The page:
Omar Karlin would be blind today if it weren’t for that crazy, half-baked business scheme of his.
It was the summer of 1998. Karlin arrived in Osaka with a discount plane ticket and two suitcases stuffed with old blue jeans. Back in Canada, he had heard on the radio that Japanese young people were paying hundreds of dollars for used, red-tab Levi’s. Karlin thought a trip to Osaka sounded like a great way to spend his summer vacation and make some money, too.
When Karlin reached the trendy America Mura shopping district of downtown Osaka, he discovered he had been misled. American jeans were plentiful and cheap. To make matters worse, he couldn’t communicate well enough with the local shopkeepers to sell any of the jeans he had lugged with him. The business plan was quickly aborted, and Karlin decided to just enjoy himself during his remaining time in Osaka.
Then one night, he met a fellow Canadian working part time as a bartender. The Canadian told him about the great experience he was having at his day job, teaching English. He suggested that after Karlin finished university, he come back to Osaka and give English-teaching a try.
After returning to the University of Toronto for his senior year, Karlin decided to apply for the Japan Exchange and Teaching Program. It was a backup plan for the English literature major, who was also applying for admission to the University of Toronto Law School. Fortunately for Karlin, he was not accepted into the law program.
After graduation, Karlin returned to Japan and began work as an assistant language teacher (ALT) at Zenbo Junior High School in the city of Kasai, just outside Osaka.
To encourage his students to speak English outside of the classroom, he rewarded their efforts with specially designed Karlin dollars illustrated with outlandish pictures of his face superimposed onto the bodies of Japanese icons like Godzilla and Pikachu. Though the dollars were intended to be used at auctions organized by Karlin, the kids began hoarding them like Pokemon cards. Karlin was an instant celebrity.
The pace of his new life in Japan was particularly comfortable for Karlin. But in early January last year, an old problem came back to haunt him.
Due to a rare genetic condition, when Karlin was 9 years old, the retinas of both his eyes detached. Though he lost vision in his left eye, a series of operations performed over the next five years eventually salvaged his right eye. Doctors stabilized his condition, and for the next 10 years Karlin experienced no further problems.
Then, back in Osaka after returning from a winter holiday in Canada, he noticed a black spot in his good eye. For several weeks he tried to convince himself that it was just his eyebrow impinging on the edge of his field of vision. But his unease eventually convinced him to see a specialist.
Unable to speak Japanese and feeling more comfortable seeing a specialist who was familiar with his condition, Karlin decided to return to Toronto for a checkup. His Canadian doctor told him that his retina was beginning to detach again and surgery was necessary.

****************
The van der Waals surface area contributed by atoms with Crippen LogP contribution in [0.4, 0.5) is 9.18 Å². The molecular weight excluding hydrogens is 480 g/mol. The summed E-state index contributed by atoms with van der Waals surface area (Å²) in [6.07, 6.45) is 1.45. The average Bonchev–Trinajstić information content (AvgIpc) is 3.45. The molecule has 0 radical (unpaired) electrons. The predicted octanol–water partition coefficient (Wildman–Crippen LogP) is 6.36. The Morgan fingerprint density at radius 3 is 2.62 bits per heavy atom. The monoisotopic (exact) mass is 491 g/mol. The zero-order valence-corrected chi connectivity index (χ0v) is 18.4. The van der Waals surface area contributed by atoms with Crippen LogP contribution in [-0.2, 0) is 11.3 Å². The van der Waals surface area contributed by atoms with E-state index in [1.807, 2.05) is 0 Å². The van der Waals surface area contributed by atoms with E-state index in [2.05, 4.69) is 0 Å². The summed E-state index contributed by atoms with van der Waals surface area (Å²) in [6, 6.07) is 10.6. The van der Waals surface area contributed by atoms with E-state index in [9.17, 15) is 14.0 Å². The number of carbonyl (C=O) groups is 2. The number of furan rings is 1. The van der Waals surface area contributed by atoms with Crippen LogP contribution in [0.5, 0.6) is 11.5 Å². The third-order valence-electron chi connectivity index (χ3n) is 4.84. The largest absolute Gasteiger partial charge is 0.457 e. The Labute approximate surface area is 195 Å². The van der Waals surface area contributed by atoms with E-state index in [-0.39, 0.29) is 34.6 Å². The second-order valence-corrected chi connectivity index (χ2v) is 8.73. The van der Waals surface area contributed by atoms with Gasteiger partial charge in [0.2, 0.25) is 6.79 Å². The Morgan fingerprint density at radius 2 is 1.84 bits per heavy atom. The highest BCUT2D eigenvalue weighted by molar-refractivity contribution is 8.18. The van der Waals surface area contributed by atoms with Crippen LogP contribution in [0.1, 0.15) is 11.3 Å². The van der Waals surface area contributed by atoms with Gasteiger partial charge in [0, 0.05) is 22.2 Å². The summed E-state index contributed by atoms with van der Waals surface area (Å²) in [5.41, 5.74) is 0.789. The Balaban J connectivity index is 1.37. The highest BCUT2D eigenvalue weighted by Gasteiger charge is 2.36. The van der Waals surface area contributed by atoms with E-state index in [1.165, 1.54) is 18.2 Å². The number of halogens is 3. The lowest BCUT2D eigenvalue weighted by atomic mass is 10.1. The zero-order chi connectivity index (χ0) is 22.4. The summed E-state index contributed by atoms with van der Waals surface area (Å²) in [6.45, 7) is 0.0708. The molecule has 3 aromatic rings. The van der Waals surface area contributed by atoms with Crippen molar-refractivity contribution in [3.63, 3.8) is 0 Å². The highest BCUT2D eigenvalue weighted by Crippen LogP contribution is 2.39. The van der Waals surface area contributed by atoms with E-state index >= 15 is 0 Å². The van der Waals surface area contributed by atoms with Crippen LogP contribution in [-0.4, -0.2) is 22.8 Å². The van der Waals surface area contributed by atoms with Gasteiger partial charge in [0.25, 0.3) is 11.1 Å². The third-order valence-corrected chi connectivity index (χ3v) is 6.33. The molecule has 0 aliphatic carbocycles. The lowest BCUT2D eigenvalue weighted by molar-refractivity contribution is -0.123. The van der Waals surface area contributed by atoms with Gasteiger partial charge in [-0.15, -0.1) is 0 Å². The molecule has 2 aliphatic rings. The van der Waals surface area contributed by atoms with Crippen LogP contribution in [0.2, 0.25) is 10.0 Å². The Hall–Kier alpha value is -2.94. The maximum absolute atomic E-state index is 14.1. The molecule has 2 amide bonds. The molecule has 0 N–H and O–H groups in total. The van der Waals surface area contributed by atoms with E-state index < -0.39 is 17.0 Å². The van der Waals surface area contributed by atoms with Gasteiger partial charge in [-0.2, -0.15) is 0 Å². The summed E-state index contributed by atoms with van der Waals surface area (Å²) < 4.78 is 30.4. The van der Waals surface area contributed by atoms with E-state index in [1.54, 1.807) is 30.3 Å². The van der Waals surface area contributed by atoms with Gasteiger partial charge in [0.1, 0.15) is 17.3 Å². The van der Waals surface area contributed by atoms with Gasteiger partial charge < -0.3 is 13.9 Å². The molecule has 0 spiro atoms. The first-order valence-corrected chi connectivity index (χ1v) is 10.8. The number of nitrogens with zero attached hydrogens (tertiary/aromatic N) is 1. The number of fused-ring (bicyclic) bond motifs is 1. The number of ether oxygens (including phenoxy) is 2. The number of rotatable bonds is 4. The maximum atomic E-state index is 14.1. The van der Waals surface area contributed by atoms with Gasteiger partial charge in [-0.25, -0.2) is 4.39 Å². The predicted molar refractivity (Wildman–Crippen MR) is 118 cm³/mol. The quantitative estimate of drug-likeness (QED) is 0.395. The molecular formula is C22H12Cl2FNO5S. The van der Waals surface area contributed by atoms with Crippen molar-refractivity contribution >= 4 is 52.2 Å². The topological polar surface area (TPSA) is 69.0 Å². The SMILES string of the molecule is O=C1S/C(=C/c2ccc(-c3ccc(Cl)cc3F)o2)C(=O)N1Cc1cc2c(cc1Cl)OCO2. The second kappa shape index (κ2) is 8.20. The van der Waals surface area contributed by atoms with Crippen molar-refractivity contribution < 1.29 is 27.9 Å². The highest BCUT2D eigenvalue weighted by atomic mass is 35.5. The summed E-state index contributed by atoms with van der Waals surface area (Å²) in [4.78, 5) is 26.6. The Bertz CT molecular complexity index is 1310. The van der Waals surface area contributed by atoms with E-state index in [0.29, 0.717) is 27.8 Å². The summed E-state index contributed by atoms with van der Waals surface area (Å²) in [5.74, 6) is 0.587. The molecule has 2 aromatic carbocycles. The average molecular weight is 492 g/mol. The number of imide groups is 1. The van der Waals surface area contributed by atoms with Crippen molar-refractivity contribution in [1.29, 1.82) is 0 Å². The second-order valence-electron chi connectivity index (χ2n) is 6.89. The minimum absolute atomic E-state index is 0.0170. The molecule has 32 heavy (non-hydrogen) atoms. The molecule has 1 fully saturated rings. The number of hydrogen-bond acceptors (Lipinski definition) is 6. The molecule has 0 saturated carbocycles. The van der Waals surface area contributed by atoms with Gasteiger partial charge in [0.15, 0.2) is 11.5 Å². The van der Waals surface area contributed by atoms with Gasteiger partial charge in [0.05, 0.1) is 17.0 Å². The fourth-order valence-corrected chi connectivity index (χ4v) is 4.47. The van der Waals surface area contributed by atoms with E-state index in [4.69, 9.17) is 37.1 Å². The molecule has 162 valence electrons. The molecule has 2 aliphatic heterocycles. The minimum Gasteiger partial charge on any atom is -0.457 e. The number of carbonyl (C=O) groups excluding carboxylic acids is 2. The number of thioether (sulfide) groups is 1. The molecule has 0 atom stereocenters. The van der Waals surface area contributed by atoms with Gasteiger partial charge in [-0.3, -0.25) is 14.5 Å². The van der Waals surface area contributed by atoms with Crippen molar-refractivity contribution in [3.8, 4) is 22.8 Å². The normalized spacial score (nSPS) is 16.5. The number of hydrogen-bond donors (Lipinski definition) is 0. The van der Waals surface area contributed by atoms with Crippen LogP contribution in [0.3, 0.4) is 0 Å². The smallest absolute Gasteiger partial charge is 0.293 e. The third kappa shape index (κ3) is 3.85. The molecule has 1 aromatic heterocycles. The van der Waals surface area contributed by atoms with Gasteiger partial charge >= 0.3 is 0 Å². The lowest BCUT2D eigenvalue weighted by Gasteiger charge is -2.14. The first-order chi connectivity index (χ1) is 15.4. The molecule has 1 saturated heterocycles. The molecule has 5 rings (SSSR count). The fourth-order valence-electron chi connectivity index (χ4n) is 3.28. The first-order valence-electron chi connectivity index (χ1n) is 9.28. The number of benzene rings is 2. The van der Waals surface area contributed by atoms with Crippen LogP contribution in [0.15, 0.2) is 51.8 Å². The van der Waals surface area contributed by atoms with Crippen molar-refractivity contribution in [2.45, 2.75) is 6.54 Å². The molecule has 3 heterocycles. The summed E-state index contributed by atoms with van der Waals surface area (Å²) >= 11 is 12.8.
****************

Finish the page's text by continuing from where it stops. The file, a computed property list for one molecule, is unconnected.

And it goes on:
The operation, however, did not go well. His one good eye filled with blood, and only after two weeks of complete blindness, during which he was given powerful drugs to reduce the swelling, did he begin to see again.
“You cannot imagine the joy I felt to be able to see Vince Carter win the NBA Slam Dunk contest on television,” Karlin says. “Even though I had to sit about an inch [2 1/2 cm] away from the screen to see it.”
Just under a month after going to Canada for treatment, Karlin had recovered enough to return to Osaka. It had been the end of a terrible ordeal — or so he believed. But a week after being back at his school, he had a checkup at Osaka University Hospital, where the doctor told him that his retina was beginning to detach again.
“My initial reaction was dismay. I wanted to doubt the Japanese doctor’s diagnosis,” Karlin says. “But I eventually accepted the fact that I wasn’t out of the woods yet.”
Fortunately for Karlin, the doctor who was to supervise this latest operation was one of the world’s foremost experts in retina surgery — Yasuo Tano. In a series of four innovative operations over a period of two months, the lens of Karlin’s eye was replaced with an artificial one. And when the bandages around his eye were finally removed, his vision was fine.
“Through this experience I literally walked the razor’s edge,” Karlin says. “It felt like everything in my life had been taken away from me and then given back again. If I had been anywhere else in the world with this eye problem, I surely would be blind now. Thanks to Dr. Tano, I have my life again.”
All told, Karlin had been absent from his teaching duties for nearly three months. When he returned to work, it was the time of year when school districts decide whether or not to renew an ALT’s contract. Karlin was anxious — but his fears proved groundless.
On his first day back at Zenbo Junior High, he was met with a heartfelt welcome from students, fellow teachers and his supervisor from the local city office. “Their show of support,” Karlin adds, “had a big effect on my feelings toward Japan.”
When asked about his future plans, Karlin says: “I really enjoy my life here in Osaka. After I finish my third and final year with the JET program, I’m considering continuing with a career in education. Whatever the future holds, I definitely see a deep continuing connection with Japan.”
Maybe selling Levi’s in Osaka wasn’t such a bad idea after all.